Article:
Recycling opponents around the country have been very successful in pushing the notion that recycling should pay for itself or even generate income. Yet the same requirement is not imposed on other government services. Do we expect city streets to turn a profit? Of course not.
Nonetheless, I think curbside recycling will produce a financial benefit for the city. Visitors from other communities are often surprised when they learn that recycling is not offered in Savannah. While I doubt that many people would decide to leave town or elect not to move here because we don’t offer it, curbside recycling serves as an indicator of where a city falls in the spectrum of sustainability. The lack of curbside recycling is a big red flag for green folks. If they are considering moving themselves or their businesses here, the fact that we don’t currently offer recycling pickup may tell them all they need to know about Savannah.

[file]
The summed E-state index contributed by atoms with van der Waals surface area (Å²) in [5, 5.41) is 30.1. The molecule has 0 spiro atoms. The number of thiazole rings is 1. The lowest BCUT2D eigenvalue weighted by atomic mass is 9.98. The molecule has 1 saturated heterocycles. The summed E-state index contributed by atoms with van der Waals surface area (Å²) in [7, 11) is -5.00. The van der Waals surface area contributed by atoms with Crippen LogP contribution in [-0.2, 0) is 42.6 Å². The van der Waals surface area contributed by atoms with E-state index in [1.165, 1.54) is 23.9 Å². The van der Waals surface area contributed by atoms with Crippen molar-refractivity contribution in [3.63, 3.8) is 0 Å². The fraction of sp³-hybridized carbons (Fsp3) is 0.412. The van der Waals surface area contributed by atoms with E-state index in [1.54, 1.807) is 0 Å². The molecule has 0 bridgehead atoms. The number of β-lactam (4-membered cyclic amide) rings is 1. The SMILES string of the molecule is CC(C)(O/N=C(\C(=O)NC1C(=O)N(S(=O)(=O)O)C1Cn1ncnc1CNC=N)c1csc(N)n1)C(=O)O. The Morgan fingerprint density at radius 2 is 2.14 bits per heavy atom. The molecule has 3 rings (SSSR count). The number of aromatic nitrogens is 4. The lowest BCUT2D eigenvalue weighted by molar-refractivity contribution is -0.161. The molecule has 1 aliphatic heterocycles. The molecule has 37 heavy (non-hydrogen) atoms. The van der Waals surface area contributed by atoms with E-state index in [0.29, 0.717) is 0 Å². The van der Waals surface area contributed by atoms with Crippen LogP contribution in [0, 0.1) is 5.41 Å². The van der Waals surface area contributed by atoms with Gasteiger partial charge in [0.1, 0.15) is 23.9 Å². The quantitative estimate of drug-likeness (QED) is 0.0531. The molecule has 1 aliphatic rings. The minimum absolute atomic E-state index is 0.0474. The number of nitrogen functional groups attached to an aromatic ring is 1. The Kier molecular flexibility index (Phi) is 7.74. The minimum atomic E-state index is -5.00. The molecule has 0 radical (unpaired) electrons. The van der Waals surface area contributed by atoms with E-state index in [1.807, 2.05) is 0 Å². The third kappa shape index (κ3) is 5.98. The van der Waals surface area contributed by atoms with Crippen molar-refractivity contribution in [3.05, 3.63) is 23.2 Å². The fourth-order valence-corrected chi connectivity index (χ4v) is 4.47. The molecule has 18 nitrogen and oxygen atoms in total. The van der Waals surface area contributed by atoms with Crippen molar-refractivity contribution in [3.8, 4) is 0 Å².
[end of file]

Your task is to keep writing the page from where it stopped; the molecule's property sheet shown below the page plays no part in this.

How important are a community’s sustainability practices in attracting new residents and businesses? A story in this morning’s USA Today may provide some clues. “Job sites go green to please workers” finds that, “a growing number of employers are going green, putting greater emphasis on reducing their impact on the environment.”
A survey conducted by Adecco, the story reports, found that 33 percent of employees “would be more inclined to work for a company that is environmentally conscious.”
Can we make a similar assumption that 33 percent of people would be more inclined to live in a community that is environmentally conscious? It’s an important question for a city that the U.S. Census says is losing population.